How to complain about a financial company

Banks and other financial companies are often accused of fobbing off their customers, but there are ways to ensure your complaint is dealt with properly. 

All financial companies are supposed to treat their customers fairly (including how they handle complaints) and if they don’t, you can take your complaint to the free Financial Ombudsman Service and ask them to take up your case. However, the Ombudsman itself has been heavily criticised by think-tank the Institute of Economic Affairs for failing to deliver on its objectives of “providing fair and reasonable resolution of disputes at speed”. In response to the criticism, the Ombudsman says that it plans to tackle the current backlog this year and expects to receive 170,000 complaints and resolve 220,000.

Here’s what you need to know.

Your rights as a customer

All financial companies that are regulated by the Financial Conduct Authority (FCA) have to abide by its rules on how to deal with customer complaints. They state:

  • Complaints must be dealt with within a specified time limit. Companies should investigate your complaint and give you a response within eight weeks.

  • If it’s a complicated complaint that requires a lot of investigation they must contact you and tell you that they need extra time.

By the eight week deadline you should be given information about the fact that you can take your complaint to the free Financial Ombudsman Service. So, if the bank or insurer has contacted you and dismissed your complaint, offered you compensation that you think is too low or told you that it needs extra time, it must also tell you about the Financial Ombudsman Service.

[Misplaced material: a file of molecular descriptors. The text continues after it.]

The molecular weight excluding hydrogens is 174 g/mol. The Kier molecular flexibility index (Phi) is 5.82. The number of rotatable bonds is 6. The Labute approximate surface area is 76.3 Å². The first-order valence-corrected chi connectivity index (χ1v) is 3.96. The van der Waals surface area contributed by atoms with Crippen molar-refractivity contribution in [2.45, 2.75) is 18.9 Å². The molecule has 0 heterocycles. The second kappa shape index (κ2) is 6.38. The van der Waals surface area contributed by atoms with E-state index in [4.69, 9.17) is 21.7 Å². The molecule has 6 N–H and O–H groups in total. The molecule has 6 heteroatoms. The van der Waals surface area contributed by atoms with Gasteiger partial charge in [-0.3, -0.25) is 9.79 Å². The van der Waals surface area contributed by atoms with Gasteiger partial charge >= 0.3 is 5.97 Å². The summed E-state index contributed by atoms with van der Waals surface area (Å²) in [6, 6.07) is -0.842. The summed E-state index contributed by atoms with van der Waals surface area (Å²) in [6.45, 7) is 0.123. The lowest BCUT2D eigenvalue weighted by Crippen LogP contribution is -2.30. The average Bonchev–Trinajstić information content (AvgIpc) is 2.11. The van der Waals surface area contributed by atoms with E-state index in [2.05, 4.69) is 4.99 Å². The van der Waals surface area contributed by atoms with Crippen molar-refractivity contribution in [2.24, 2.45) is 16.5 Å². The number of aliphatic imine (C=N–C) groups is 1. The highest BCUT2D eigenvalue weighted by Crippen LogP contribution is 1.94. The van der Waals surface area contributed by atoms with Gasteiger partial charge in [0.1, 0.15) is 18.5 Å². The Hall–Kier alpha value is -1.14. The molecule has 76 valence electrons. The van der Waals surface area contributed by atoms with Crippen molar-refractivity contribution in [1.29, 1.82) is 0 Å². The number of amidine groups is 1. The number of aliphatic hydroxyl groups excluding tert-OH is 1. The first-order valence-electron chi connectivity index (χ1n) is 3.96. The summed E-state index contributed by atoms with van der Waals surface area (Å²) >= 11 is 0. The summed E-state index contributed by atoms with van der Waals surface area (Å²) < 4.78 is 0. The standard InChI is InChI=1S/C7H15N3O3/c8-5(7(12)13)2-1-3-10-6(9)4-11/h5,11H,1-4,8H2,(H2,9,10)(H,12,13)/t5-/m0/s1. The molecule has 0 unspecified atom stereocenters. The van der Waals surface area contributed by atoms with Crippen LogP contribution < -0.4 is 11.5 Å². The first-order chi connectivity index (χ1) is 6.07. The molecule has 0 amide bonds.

There are shorter time limits in place for specific services. According to the Ombudsman Service, a business has 15 days to consider complaints about:

  • payment services – such as bank transfers or direct debits
  • electronic money – for example, online money transfers, Apple Pay or travel money cards

If they don’t get back to you within 15 days, or you’re not satisfied with their response, you can take your case to the Ombudsman here. They will be able to look into it on your behalf and will try to resolve the issue.

Tips on complaining

For many of us, by the time we actually make a complaining phone call or send a letter we’re pretty fed up and want to vent our anger and frustration. But some of the most effective letters/emails of complaint are those that are clear, calm and logical.

The free independent issue resolution service Resolver has some useful tips on how to complain about a company here. These include keeping careful records of who you spoke to and when keeping your complaint short and simple rather than going into too much detail.

Make sure you tell the company why they’ve fallen short of what you expected and what you’d like them to do about it.

  • Include relevant dates and other information. Include policy reference numbers, dates, transaction ID – anything that will help pinpoint exactly what you’re complaining about.  If you’re complaining about information you were given on the phone, include the date and (if possible) time of the call. Many companies record telephone calls and can trace them.

  • Send copies of paperwork. Never send originals. If the company you’re complaining about has sloppy or inefficient admin it’s possible it will lose your complaint and/or important documents.

Which companies does the Financial Ombudsman Service deal with?

The Financial Ombudsman Service can deal with any company which is regulated by the FCA. Generally this includes:

  • Banks
  • Insurers and brokers
  • Pensions providers
  • Credit card companies
  • Financial advisers
  • Stockbrokers and investment companies.
  • Hire purchase providers and pawnbrokers
  • Money transfer companies (but not currency brokers)

You have to complain to the Financial Ombudsman Service within six months of getting your ‘final’ letter from the financial company.

If you’re in any doubt it’s far better to complain to the Financial Ombudsman Service than not to do so. If it’s something that the Ombudsman Service can’t look at, you’ll be told.

Have you ever submitted a claim to the Financial Ombudsman Service and were you satisfied with their response? If you would like to share your experience you can join the money discussion on the Rest Less community forum or leave a comment below.

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